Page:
What is Otosclerosis?

Otosclerosis is a condition where abnormal growth in the tiny bones of the middle ear leads to the stapes bone becoming fixed in place. The stapes bone must move freely for the ear to work properly and hear well.

Hearing is a complicated process. In a normal ear, sound vibrations are funnelled by the outer ear into the ear canal where they hit the eardrum. These vibrations cause movement of the eardrum that transfers to the three small bones of the middle ear, the malleus (hammer), incus (anvil), and stapes (stirrup). When the stapes bone moves, it sets the inner ear fluids in motion which stimulates the auditory (hearing) nerve. The hearing nerve carries sound energy to the brain. Hearing becomes impaired if any part of this process is compromised.

Otosclerosis
Otosclerosis

If the bone grows into the inner ear, causing inner ear deafness, surgery is not an option. This condition is called cochlear otosclerosis. Occasionally, patients can have a combination of cochlear and stapedial otosclerosis.

Who Gets Otosclerosis and Why?

An estimated 10 per cent of the adult Caucasian population are affected by otosclerosis. The condition is less common in people of Japanese and South American descent and is rare in African Americans. Caucasian women who are middle aged are most at risk.

The most typical symptom is gradual hearing loss. It can begin anytime between the ages of 15 and 45, but it usually starts in the early 20s. Both women and men are at risk, but the disease is particularly troublesome for pregnant women who, for unknown reasons, often experience a rapid decrease in hearing ability.

About 60 per cent of otosclerosis cases are genetic. On average, a person who has one parent with otosclerosis has a 25 per cent chance of developing the disorder. If both parents have otosclerosis, the risk goes up to 50 per cent.

Symptoms of Otosclerosis

Gradual hearing loss is the most typical symptom. Often, individuals with otosclerosis will first notice that they cannot hear low-pitched sounds or whispers. Other symptoms can include dizziness, balance problems, or tinnitus (ringing in the ears).

How is Otosclerosis Diagnosed?

Because many of the symptoms can also be caused by other medical conditions, it is important to be examined by an otolaryngologist (ear, nose and throat specialist) to eliminate other possible causes. After an ear examination, the otolaryngologist may order a hearing test. Based on the results and the exam findings, the otolaryngologist will suggest treatment options.

Treatment for Otosclerosis

If the hearing loss is mild, the otolaryngologist may suggest continued observation and a hearing aid to amplify sound reaching the eardrum. In most cases, a surgical procedure called stapedectomy is the most effective method of restoring or improving hearing.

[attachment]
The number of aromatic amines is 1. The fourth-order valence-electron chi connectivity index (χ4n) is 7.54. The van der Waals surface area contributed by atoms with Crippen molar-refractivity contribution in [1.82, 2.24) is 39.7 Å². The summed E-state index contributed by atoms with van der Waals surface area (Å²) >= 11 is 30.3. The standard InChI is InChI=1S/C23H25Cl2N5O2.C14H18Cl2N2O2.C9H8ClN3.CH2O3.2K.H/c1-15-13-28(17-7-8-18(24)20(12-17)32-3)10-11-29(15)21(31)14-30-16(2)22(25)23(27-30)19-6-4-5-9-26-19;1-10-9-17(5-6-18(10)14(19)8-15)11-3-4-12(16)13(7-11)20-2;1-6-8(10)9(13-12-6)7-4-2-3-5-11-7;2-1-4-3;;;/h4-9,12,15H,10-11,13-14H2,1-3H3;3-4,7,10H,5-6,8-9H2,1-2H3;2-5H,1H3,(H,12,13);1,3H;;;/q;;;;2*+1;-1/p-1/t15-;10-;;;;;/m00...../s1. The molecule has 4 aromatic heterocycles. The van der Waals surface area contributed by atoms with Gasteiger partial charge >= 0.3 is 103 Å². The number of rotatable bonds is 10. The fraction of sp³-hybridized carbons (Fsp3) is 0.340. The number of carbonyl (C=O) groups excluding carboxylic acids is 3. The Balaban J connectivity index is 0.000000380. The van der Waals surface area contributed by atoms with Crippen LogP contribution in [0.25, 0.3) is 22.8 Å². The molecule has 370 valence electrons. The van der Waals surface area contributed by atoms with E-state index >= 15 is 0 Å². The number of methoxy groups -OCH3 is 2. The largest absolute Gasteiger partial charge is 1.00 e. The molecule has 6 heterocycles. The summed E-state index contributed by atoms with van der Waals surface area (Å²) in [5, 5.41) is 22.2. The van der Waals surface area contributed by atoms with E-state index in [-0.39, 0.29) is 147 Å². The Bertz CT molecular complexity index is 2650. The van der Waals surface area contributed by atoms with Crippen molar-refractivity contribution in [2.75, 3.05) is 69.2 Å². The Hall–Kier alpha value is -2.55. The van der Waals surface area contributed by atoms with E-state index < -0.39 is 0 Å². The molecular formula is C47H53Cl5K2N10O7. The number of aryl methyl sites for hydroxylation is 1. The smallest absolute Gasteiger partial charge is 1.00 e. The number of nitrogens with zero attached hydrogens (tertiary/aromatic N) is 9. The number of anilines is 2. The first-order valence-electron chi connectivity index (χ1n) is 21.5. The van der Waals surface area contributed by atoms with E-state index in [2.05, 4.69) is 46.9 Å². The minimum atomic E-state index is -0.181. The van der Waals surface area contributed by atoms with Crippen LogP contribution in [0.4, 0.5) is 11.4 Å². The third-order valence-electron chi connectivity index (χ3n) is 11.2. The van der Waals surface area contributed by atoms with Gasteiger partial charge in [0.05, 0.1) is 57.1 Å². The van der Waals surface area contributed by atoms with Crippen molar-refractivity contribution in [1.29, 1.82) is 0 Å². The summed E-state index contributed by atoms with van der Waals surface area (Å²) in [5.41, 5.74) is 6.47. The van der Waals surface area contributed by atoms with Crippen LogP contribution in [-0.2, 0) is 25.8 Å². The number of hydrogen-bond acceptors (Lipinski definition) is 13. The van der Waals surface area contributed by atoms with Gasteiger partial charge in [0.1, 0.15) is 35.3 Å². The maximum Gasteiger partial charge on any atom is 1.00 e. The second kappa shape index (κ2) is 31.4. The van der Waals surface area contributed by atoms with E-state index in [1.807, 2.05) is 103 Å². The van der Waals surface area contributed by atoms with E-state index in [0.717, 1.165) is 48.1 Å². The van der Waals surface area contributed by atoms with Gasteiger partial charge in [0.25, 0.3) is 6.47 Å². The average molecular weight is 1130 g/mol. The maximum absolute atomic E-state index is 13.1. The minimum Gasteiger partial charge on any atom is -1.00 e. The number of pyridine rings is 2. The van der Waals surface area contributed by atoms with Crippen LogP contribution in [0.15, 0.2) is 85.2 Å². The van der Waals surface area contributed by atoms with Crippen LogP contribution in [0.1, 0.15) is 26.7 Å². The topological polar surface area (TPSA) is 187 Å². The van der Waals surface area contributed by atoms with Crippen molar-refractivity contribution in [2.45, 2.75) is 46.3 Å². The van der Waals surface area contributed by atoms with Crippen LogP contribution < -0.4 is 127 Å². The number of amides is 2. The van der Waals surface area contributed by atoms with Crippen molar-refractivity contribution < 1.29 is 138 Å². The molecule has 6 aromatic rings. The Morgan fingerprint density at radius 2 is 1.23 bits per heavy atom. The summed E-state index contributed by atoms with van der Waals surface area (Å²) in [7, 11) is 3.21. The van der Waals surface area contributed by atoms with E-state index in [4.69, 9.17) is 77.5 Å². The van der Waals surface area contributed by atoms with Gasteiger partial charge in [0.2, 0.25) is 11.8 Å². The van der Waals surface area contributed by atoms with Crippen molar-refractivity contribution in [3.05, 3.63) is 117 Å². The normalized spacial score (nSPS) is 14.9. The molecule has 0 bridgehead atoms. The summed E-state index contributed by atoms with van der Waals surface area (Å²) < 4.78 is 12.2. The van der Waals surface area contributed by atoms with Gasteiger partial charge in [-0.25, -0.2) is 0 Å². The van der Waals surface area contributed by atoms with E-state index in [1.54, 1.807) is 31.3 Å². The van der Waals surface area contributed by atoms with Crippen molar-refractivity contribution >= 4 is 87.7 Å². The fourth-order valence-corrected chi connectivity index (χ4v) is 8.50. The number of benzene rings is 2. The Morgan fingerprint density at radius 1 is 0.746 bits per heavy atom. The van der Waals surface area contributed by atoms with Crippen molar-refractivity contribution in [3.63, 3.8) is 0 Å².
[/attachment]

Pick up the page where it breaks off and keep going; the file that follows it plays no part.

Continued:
What is a Stapedectomy?

A stapedectomy is an outpatient surgical procedure done under local or general anaesthesia through the ear canal with a microscope. It involves removing the fixed stapes bone and replacing it with a prosthetic device. The device allows the bones of the middle ear to move again, stimulating fluid in the inner ear and improving or restoring hearing. Surgery normally takes around one hour.

Modern-day stapedectomies have a success rate of 90 per cent. Providing the cochlea function is good, hearing can be restored.

Common risks include dizziness and taste disturbance or mouth dryness. However, in rare cases (about one per cent of surgeries), the procedure can make hearing worse.

Patients can also encounter rare cases of fistula formation, cholesteatoma (cyst), tinnitus, susceptibility to noise trauma and more serious conditions. It is recommended patients consult their surgeon about the full risks involved.

Otosclerosis affects both ears in eight out of ten patients. For these patients, ears are operated on one at a time with the most affected ear being operated on first. The second ear can be operated on after 9-12 months.

What Should I Expect After a Stapedectomy?

Most patients return home the evening after surgery to lie on the un-operated ear. Oral antibiotics may be prescribed by the otolaryngologist. Some patients experience dizziness in the first few days after surgery. Taste sensation may also be altered for several weeks or months following surgery, but it usually returns to normal.

Patients may be asked to refrain from blowing their nose, swimming, or other activities that may get water in the operated ear. Normal activities can usually resume two weeks after surgery. Air travel is possible after six weeks.

If any of the following occurs, contact your otolaryngologist immediately:

  • Sudden hearing loss;
  • Intense pain;
  • Prolonged or intense dizziness; or
  • Any new symptom relating to the operated ear.

Since packing is placed in the ear at the time of surgery, hearing improvement will not be noticed until it is removed, usually a week later. The eardrum will heal quickly, generally reaching the maximum level of improvement within two weeks.

Reference

Professor Atlas has published his results following stapedectomy surgery in the international medical literature, which is peer reviewed and compared to major institutions worldwide. The results of the stapedectomy are equal to or better than major international institutions.

Patient’s quality of life and hearing outcomes after stapes surgery. Clinical Otolaryngology 31, (4), 273-279

Eliminating the limitations of manual crimping in stapes surgery: mid-term results of 90 patients in the Nitinol stapes piston multicentre trial. Laryngoscope. 2007 Jul;117(7):1236-9

What you should know about otosclerosis 11-10, American Academy of Otolaryngology-Head and Neck Surgery Patient Fact Sheet

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